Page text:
Starting a Mobile Studio? Think About This!

February 20th, 2008 by Arjan Olsder Posted in Analysis & Editorial | No Comments »

FinbladeFinblade’s John Chasey and Fergus McNeil discussed the advantages and disadvantages of entering the mobile games industry with a new studio over at GDC Mobile yesterday.


The biggest disadvantage would be the costs of mobile game development, which continue to rise. The past five years, the costs increased tenfold. Also on the porting side, developers have a hard time to get the actual devices they need for proper testing and direct operator deals are nearly impossible to get as operators use publishers nearly all the time. Also, operators will only give big branded mobile games (or the ones with enough marketing power red.) the deckspace needed to trigger sufficient sales. Also, publishers are more and more relying on in-house development of their brands, mostly handled by cheap developers in countries like China. Also, aggregators prove to be a tricky business as developers can only hope that sales are correctly administrated.


But there are also positive sounds for new entrants. New Media companies are looking at how to enter the mobile games industry and require experts to help them bring their concepts to life. The number of Direct to Consumer channels is increasing and ad-funded mobile gaming is about to explode.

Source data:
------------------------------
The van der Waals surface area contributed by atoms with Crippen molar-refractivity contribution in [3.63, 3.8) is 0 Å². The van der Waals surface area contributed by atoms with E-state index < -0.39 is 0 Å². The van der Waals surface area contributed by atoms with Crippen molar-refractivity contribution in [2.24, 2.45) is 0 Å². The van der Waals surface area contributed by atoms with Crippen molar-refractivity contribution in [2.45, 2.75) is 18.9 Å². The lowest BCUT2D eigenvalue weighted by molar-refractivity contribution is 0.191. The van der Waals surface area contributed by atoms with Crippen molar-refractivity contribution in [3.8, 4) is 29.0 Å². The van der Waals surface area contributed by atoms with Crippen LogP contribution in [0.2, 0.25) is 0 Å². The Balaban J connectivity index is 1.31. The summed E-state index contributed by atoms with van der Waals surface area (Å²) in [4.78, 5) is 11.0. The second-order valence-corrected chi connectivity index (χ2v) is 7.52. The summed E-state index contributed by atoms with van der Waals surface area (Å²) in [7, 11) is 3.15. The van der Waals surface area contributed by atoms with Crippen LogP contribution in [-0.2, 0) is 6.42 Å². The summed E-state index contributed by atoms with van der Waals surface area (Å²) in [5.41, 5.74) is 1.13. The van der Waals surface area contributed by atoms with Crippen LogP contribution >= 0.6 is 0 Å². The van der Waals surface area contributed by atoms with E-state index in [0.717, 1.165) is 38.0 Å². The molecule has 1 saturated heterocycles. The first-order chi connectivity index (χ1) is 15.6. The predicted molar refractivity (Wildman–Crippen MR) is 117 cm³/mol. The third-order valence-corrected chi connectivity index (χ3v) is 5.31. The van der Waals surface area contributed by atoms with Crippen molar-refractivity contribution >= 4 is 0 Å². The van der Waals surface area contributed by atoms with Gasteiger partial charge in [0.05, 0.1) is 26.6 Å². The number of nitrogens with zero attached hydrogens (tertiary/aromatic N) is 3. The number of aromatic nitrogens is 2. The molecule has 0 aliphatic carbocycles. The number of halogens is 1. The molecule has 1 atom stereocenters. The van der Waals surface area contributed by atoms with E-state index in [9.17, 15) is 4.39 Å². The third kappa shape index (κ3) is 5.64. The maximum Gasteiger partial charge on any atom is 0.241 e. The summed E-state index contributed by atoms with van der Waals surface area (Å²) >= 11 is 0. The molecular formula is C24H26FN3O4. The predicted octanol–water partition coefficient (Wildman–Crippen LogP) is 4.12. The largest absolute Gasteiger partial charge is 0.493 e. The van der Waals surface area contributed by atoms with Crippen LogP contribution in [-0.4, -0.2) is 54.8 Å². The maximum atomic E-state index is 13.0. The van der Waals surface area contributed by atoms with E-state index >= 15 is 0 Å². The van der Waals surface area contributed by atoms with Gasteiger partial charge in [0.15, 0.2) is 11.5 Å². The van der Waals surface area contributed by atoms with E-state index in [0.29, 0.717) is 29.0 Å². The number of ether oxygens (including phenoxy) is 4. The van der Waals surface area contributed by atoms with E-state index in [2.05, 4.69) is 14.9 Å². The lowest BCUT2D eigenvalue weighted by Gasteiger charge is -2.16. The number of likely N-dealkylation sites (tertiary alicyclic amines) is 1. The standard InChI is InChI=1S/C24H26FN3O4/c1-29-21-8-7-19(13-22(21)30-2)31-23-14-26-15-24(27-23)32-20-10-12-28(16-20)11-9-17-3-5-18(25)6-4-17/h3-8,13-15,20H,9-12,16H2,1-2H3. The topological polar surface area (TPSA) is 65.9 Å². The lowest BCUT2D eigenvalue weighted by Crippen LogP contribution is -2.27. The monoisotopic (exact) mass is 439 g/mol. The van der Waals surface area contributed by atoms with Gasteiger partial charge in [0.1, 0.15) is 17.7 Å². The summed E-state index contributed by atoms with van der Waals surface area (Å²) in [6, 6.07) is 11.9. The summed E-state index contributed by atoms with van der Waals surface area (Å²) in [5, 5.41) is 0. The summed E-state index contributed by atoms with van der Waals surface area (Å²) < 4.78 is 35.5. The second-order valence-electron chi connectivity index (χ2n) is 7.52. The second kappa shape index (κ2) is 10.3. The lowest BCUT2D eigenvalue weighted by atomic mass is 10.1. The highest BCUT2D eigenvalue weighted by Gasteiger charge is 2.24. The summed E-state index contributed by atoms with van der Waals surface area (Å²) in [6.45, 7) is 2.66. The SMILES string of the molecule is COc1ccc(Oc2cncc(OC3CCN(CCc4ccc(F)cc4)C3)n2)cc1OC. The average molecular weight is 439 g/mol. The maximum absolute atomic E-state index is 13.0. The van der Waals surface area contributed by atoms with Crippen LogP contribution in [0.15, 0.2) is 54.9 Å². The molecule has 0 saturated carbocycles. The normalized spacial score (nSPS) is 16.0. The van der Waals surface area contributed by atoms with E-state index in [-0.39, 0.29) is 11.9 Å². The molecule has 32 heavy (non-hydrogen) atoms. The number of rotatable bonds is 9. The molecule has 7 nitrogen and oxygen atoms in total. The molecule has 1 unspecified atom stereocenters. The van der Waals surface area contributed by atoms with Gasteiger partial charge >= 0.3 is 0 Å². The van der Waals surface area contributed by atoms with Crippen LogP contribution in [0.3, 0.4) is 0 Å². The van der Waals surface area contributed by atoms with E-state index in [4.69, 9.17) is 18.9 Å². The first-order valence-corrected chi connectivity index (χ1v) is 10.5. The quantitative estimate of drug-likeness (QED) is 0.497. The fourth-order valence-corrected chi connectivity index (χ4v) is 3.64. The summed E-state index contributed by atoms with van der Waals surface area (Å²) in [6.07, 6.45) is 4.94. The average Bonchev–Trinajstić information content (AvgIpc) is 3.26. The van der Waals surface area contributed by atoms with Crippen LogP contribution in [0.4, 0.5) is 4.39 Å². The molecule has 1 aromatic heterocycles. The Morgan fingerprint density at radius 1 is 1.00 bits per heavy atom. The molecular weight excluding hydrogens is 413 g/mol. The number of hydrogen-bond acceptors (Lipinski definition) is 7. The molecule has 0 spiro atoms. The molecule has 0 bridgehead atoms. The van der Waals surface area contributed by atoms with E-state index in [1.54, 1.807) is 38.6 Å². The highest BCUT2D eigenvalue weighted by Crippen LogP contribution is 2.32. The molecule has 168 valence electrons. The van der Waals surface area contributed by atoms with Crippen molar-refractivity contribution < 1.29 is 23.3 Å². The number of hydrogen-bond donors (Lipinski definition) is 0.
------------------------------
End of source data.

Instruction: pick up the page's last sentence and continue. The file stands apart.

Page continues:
What Route to Take

Make sure you position your company well. Even without getting big jobs right away, make sure that the clients you target, know you. Make sure you know exactly which skills your team has and the amount of work it can handle. Make sure that when you get a deal, you can convince the publisher that you know what you are doing so they can worry about their other projects. Also, look very carefully at the cash flow.

Furthermore, McNeil looked at the mindset of the publishers. They have a hard job in the industry as they are at the mercy of the operators. With every project that is pitched by a developer, they have to consider if they will have operators that will grand the mobile game deck placement. Saying no to a project is also always more easy then accepting a mobile game for publishing as internally the game has to be defended to. Financial controllers expect that the game could be gotten cheaper elsewhere and sales might think that another title is much more easy to sell.

So the message is to talk a lot with your clients, start to know them and predict when they could be waiting for your product. Make sure you compete on quality as you can’t beat your competition in price. It is a crazy time to start a mobile games studio, but it might just work out.

The fine details of this keynote at GDC dan be found at GamesOnDeck.

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    Arjan Olsder is the Vice President of Pixalon Studios. Opinions expressed on this publication do not have to represent those of Pixalon Studios.


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